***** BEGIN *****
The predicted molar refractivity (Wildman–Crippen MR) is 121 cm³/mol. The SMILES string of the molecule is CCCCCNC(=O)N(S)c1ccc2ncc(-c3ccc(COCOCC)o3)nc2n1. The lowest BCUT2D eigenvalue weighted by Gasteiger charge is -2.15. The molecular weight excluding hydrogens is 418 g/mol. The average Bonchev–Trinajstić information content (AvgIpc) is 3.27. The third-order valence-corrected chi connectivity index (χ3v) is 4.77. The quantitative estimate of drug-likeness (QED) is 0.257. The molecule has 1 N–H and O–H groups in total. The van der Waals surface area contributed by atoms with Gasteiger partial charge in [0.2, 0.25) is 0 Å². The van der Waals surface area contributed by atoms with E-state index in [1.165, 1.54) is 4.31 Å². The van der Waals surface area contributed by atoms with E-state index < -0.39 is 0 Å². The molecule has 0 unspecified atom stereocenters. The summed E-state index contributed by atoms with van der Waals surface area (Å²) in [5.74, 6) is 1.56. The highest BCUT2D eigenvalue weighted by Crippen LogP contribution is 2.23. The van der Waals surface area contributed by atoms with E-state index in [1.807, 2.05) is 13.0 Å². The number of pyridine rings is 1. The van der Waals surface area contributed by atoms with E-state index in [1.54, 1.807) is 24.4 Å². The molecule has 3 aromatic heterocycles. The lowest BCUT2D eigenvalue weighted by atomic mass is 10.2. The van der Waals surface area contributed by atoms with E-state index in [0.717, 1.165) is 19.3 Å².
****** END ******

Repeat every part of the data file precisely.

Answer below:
The predicted molar refractivity (Wildman–Crippen MR) is 121 cm³/mol. The SMILES string of the molecule is CCCCCNC(=O)N(S)c1ccc2ncc(-c3ccc(COCOCC)o3)nc2n1. The lowest BCUT2D eigenvalue weighted by Gasteiger charge is -2.15. The molecular weight excluding hydrogens is 418 g/mol. The average Bonchev–Trinajstić information content (AvgIpc) is 3.27. The third-order valence-corrected chi connectivity index (χ3v) is 4.77. The quantitative estimate of drug-likeness (QED) is 0.257. The molecule has 1 N–H and O–H groups in total. The van der Waals surface area contributed by atoms with Gasteiger partial charge in [0.2, 0.25) is 0 Å². The van der Waals surface area contributed by atoms with E-state index in [1.165, 1.54) is 4.31 Å². The van der Waals surface area contributed by atoms with E-state index < -0.39 is 0 Å². The molecule has 0 unspecified atom stereocenters. The summed E-state index contributed by atoms with van der Waals surface area (Å²) in [5.74, 6) is 1.56. The highest BCUT2D eigenvalue weighted by Crippen LogP contribution is 2.23. The van der Waals surface area contributed by atoms with E-state index in [1.807, 2.05) is 13.0 Å². The number of pyridine rings is 1. The van der Waals surface area contributed by atoms with E-state index in [1.54, 1.807) is 24.4 Å². The molecule has 3 aromatic heterocycles. The lowest BCUT2D eigenvalue weighted by atomic mass is 10.2. The van der Waals surface area contributed by atoms with E-state index in [0.717, 1.165) is 19.3 Å².